For cardio and total body exercise, nothing beats laps across the pool. You can use a variety of styles and work on both speed and distance.
Pool weights for resistance
To get the most out of upper body resistance movements, you’ll want to have access to pool weights or at least some pool noodles which can be purchased in a sporting goods store or found at some public pools. As long as you keep the weights underwater, you can do most traditional gym moves: bicep curls, lateral raises, tricep extensions, and even pushing and pulling to work out your back and chest.
With a pool noodle, do press-down work for your chest and triceps as well as underwater planks.
Lower body workouts
Lower body resistance work such as jumping or running is easier on the back and joints when you are in the water. Experiment with jumping out of the water as high as possible in a variety of stances to get a feel for what works. The wider your legs, the more you will engage your glutes and hamstrings, while narrower positions will work your quads. For inner and outer leg work, stand near the wall with your hand out to keep steady and then extend one leg at a time out to the side and back again as quickly as possible to maximize resistance.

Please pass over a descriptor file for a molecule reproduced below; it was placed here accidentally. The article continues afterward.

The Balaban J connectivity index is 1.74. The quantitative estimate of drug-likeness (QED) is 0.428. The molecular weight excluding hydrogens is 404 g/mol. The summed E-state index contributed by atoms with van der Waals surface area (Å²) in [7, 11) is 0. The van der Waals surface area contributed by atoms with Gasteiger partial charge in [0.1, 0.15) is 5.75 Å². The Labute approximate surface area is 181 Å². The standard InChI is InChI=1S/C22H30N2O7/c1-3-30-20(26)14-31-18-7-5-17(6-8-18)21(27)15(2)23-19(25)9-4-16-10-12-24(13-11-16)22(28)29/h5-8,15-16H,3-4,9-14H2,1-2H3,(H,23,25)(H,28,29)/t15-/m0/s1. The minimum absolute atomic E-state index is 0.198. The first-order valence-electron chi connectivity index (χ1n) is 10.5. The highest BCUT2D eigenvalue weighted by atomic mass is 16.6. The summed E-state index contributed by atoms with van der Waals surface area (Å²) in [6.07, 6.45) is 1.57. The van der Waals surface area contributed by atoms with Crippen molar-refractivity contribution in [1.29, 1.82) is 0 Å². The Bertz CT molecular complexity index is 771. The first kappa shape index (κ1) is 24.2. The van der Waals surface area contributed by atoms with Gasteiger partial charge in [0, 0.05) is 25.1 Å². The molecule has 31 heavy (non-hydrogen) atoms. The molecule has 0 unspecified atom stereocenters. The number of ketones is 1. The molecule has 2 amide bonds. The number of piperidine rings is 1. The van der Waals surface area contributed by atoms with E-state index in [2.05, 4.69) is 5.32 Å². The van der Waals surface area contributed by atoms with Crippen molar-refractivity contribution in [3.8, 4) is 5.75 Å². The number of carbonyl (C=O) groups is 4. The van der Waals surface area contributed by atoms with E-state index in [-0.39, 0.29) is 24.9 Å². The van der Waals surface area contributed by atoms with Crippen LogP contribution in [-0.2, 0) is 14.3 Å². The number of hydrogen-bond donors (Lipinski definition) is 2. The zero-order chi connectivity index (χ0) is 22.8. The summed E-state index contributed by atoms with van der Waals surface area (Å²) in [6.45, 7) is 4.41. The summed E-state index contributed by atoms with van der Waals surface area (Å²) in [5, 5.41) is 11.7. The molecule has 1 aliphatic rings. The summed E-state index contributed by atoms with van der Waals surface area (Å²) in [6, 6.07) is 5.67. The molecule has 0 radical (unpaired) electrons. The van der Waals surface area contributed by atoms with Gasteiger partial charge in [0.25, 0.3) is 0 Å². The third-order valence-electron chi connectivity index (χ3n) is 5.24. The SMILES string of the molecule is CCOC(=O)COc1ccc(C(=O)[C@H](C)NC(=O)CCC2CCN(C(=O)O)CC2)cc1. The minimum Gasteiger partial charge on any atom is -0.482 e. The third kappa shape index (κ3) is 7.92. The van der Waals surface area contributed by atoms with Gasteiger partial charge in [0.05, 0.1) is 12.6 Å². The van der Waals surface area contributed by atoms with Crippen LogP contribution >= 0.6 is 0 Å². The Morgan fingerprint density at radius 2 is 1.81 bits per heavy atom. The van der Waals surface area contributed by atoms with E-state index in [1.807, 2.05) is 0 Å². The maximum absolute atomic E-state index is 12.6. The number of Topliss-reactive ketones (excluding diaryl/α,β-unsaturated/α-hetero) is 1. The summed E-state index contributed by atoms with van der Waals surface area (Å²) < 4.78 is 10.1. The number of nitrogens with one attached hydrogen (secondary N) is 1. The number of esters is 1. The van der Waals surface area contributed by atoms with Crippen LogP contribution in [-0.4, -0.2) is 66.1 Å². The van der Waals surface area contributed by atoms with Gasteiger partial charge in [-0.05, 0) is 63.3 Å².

5 tips for running your first 5K
Are you looking to get into running? If so, signing up for a 5K race is a great way to motivate yourself. It’s a distance that’s achievable for most people, even those who are completely new to running. Here are five tips that will help you train for your first 5K.
1. Get the right gear. Good shoes are a must for running. Visit a sports store that specifically sells running shoes so a professional can help you select the right pair. Additionally, invest in clothes made from moisture-wicking materials so that you stay dry while you train.